Wildflowers of Turkey

Hillside by the Stream, Ugurtasi Istavri Village Turkey by steelskyblue

TheGardenLady received this question from Janan.

I am planning a spring trip to Turkey to see wildflowers – especially bulbs. Do you know of any good books or other resources that are in English?

How I envy your traveling to Turkey to see the flowers. Turkey is one of the most interesting countries to visit.  Though I never spent time visiting gardens in Turkey, I found the most amazing variety of wild flowers- especially on the Eastern part of the country and around the area called Cappadocia.  “Turkey is home to 9000 species  of flowers, out of which 3,000 are native to its varied geographical landscape.” (see here)

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Nature’s Garden in Ansel Adams Wilderness Area (Photos)

Two readers of TheGardenLady blog are avid hikers who say they are attempting to hike every trail in the Sierras as well as other California trails. Every weekend they try another trail or part of a trail. They love the native flora and fauna they meet or see on these trails as well as the spectacular scenery.

Their most recent hike, on the weekend or August 13, 2011, was in the Ansel Adams Wilderness Area, which is located in the Inyo National Forest (see here) near Mammoth Lakes, California in the Eastern Sierra. Hiking from Agnew Meadows to Thousand Island Lake, where they camped for the night, the trip was an approximately 16 mile loop, taking the River Trail there and returning along the High Trail (aka Pacific Crest Trail).

They sent all the photos that you see on this to share with all the readers.  Enjoy.

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Mojave Desert Wildflowers

Bluebell Wildflowers - In Joshua Tree National Park by MadeIn1953 (on flickr)
Bluebell Wildflowers - In Joshua Tree National Park by MadeIn1953 (on flickr)

In a departure from the man-made gardens that are often the subject of this blog, this past weekend’s adventure was spent exploring the wildflower displays at two unique spots within the Mojave Desert (see here). Covering southern Nevada, western Arizona, southwestern Utah, and southeastern California, this roughly 25,000 square-mile-large swatch of land is home to hundreds of species of plants; many of which produce springtime blossoms of white, yellow, orange, red, lavender, purple, and blue.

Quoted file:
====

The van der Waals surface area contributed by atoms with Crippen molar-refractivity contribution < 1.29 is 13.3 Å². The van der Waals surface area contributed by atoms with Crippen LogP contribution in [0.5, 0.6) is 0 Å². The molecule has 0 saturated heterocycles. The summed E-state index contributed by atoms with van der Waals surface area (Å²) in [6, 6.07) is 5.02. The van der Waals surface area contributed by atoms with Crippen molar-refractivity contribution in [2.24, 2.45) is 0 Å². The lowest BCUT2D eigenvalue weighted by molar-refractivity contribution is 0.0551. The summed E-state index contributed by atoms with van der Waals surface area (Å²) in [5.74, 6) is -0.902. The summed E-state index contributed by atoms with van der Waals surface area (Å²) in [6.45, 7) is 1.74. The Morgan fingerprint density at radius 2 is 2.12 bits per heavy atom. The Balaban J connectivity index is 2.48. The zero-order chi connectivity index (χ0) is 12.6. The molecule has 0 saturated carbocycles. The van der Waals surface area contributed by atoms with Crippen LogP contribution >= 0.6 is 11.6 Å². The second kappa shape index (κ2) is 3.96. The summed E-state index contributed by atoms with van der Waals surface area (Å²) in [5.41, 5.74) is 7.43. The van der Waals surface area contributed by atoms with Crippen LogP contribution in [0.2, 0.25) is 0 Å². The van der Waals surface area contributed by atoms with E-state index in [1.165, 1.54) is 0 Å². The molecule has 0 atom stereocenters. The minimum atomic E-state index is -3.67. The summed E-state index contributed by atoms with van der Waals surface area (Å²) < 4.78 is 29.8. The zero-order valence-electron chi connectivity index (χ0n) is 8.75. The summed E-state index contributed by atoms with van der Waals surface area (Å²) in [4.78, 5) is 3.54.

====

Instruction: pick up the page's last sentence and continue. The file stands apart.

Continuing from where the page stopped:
Separated by almost 200 miles, the two unique spots included the southernmost and westernmost tips of the Mojave Desert; respectively in Joshua Tree National Park and the Antelope Valley California Poppy Reserve-both in Southern California. While the blossoms on the two parks’ namesakes-the Joshua tree (Yucca brevifolia) and California poppy (Eschscholzia californica)-were an obvious motive behind picking the locations, numerous other blossoming species also inhabit these regions.


The first stop of the adventure, Joshua Tree National Park (see here), technically spans two deserts: above 3,000 feet and on the west side of the Park is the Mojave Desert, and below on the east side is the Colorado Desert, which is part of the larger Sonoran Desert. On the border, between the two deserts, lies the Lost Palms Oasis Trail; a favorite among hikers eager to see springtime wildflower blossoms. The 7.5 mile hike takes you from the Cottonwood Spring Oasis to the Lost Palms Oasis and back. With the right amount of fall and winter rains, and warm enough springtime temperatures, the typically parched, rocky, and sandy landscape between the two oases is transformed with patches of color.

This early-April weekend, at least 20 different blossoming species were on display along the Lost Palms Oasis Trail. Most prevalent were the yellows of the Creosote Bush (Larrea tridentata), Desert Dandelion (Malacothrix californica), and Brittlebush (Encelia farinosa). Moreover, on the way to the trailhead, when driving from the north end of the Park to the south end, a wonderful highlight was the fields full of Desert Dandelion on both sides of Pinto Basin Road.